If you're interested in learning more about information visualization by trying out some yourself, here's a quick tutorial on how to get a very basic dataset showing character relationships from a piece of literature into Gephi!

You might also check out my posts on the Bloomsday Ulysses visualization project (this year's more in-depth analysis, last year's smaller project), Gephi tutorials (how I used Gephi for my "View DHQ" DH knowledge networks project, Gephi terminology and ideas for exploration), and ACH Microgrant visualization work.

Basic Gephi Dataset Creation

In the Bloomsday project, we recorded data about what character interacted with which other characters, and used a scale of 1-7 to indicate the perceived intimacy of those interactions (e.g. from one person thinking of another person, to an involved conversation between two people).

For this kind of network of pairs of interacting people, the most basic relationship dataset would look like two columns on a spreadsheet, with each row containing names of two people in a relationship pair (e.g. John thought about Jim, Washington talked to Jefferson). If you're showing an equal relationship (John and Jim are paired because they had a conversation), the order of who gets placed in which of the two columns doesn't matter; if the relationship does have a direction (John sent a letter to Jim), you can think of these two columns as the "source" and "target" (the name at the start of an arrow, and the name an arrow is pointing at, like John -> Jim).

Here's an example of these two columns in the Bloomsday visualization dataset:

To have a slightly more nuanced visualization, you can add a column to "weight" the edge (the connecting line or arrow between two "nodes"; it's like lines and dots--edges and nodes): assign some number that "weights" the kind of relationship the source and target in each row had. For example, maybe you want to rate the impact relationships had on West's work, with a 1 being least impact and a 3 being most. You now can have a spreadsheet that could look like:

Source          Target          Weight
John              Jim              2
John              Jane            1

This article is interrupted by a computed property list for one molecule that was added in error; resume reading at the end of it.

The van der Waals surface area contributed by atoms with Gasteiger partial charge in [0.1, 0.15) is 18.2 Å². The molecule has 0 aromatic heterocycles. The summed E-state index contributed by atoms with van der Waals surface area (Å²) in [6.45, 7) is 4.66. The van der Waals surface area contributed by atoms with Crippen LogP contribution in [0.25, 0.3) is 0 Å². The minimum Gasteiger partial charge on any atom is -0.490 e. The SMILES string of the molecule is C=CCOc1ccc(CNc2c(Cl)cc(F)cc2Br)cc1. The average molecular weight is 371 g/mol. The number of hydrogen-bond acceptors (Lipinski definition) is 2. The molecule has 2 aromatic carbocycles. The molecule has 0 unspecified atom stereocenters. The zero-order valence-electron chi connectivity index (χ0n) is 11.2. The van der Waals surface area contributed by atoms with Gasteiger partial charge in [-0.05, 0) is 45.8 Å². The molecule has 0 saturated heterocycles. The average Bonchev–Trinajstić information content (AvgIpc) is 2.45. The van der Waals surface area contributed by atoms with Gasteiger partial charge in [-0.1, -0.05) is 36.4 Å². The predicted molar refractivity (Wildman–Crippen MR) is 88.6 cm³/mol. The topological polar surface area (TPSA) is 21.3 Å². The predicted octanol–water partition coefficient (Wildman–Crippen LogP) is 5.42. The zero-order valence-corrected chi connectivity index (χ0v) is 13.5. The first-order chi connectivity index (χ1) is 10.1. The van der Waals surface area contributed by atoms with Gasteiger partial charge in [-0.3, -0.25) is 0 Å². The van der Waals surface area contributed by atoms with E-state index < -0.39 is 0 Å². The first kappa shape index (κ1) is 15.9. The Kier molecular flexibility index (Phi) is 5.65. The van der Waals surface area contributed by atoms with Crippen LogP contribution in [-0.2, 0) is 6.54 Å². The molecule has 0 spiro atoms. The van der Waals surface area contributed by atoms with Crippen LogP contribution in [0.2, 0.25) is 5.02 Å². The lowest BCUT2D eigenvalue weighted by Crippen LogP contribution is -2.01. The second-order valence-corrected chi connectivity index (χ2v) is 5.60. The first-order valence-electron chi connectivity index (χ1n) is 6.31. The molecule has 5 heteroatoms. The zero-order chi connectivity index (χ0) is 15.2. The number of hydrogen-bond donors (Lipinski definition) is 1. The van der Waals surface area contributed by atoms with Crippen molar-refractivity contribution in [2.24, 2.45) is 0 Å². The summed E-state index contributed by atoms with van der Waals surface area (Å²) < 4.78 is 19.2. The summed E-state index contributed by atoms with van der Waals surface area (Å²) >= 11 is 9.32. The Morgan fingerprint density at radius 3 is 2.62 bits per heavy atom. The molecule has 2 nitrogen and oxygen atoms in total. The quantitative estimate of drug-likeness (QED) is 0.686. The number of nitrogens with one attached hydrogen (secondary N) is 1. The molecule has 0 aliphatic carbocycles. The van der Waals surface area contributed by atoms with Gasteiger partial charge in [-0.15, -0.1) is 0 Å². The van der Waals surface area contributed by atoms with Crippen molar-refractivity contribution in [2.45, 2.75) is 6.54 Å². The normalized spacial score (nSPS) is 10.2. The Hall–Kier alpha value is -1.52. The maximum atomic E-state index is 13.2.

Jane              Jim              2

Here's an example of the three columns used in the Bloomsday visualization:

We used the following codes in that dataset (but as I discuss in my post on the resulting visualizations, such coding is highly subjective and definitely be improved/made less ambiguous):

Coding for "Depth" of Character Interaction Code to Use in Type of Interaction Column
Character thinking of another character 1
Character observing another character 2
Omniscient third person narrator (for when two people interact, but it isn't from just one of their viewpoints) 3
Character acknowledging another character without speaking (tip of the hat, nod, etc.) 4
Character voicing salutation to another character or other extremely brief interchange 5
Character entering into conversation with another character 6
Character having intimate contact with another character 7

If you want to take a closer look at the datasets for the Bloomsday visualizations, I did open viewing of our data recording spreadsheet to the public (and am happy to give anyone who wishes to augment the dataset editing capability). You can also check out the CSVs I imported to Gephi (Wandering Rocks spreadsheet, Start of Book spreadsheet), which have removed everything but the source, target, and weight columns; cleaned up a few errors; and been saved as CSV files.

How Do I Get My Data into Gephi?

Save your spreadsheet as a CSV (in Google Spreadsheet, File > Download As > CSV). Open up Gephi. (If you're on a Mac, you'll probably need to download the 0.8.1beta version of Gephi as of Septmeber 2013, since it doesn't seem to work on OSX--freezes on the data laboratory screen.)

Click on the "start a new project" option in the pop-up screen. Look at the top to see three tabs, with "Data Laboratory" being the middle tab; click on it!

A bit lower and to the left under the tab you just clicked will be an "import spreadsheet" button. Click it and navigate to your CSV file. Under "as table", choose "edges table". Click next.

Make sure weight, label, and create missing nodes are checked, and click finish.

One more step! At the bottom of the page, click on the "copy data to other column" button and choose "ID". In the box that pops up, make sure "label" is chosen and click okay. This will place a label on each node (dot) with the name of the person represented by that dot.

Now, go back to those three tabs at the top of the screen and click on "overview" to play around with the layout of your data, and later on click on the "preview" tab to see how your final visualization will look and download an image file of the visualization.

What Now?

This post has more on what to do once you've got your dataset imported into Gephi, as well as links to other people's less basic Gpehi tutorials. Enjoy!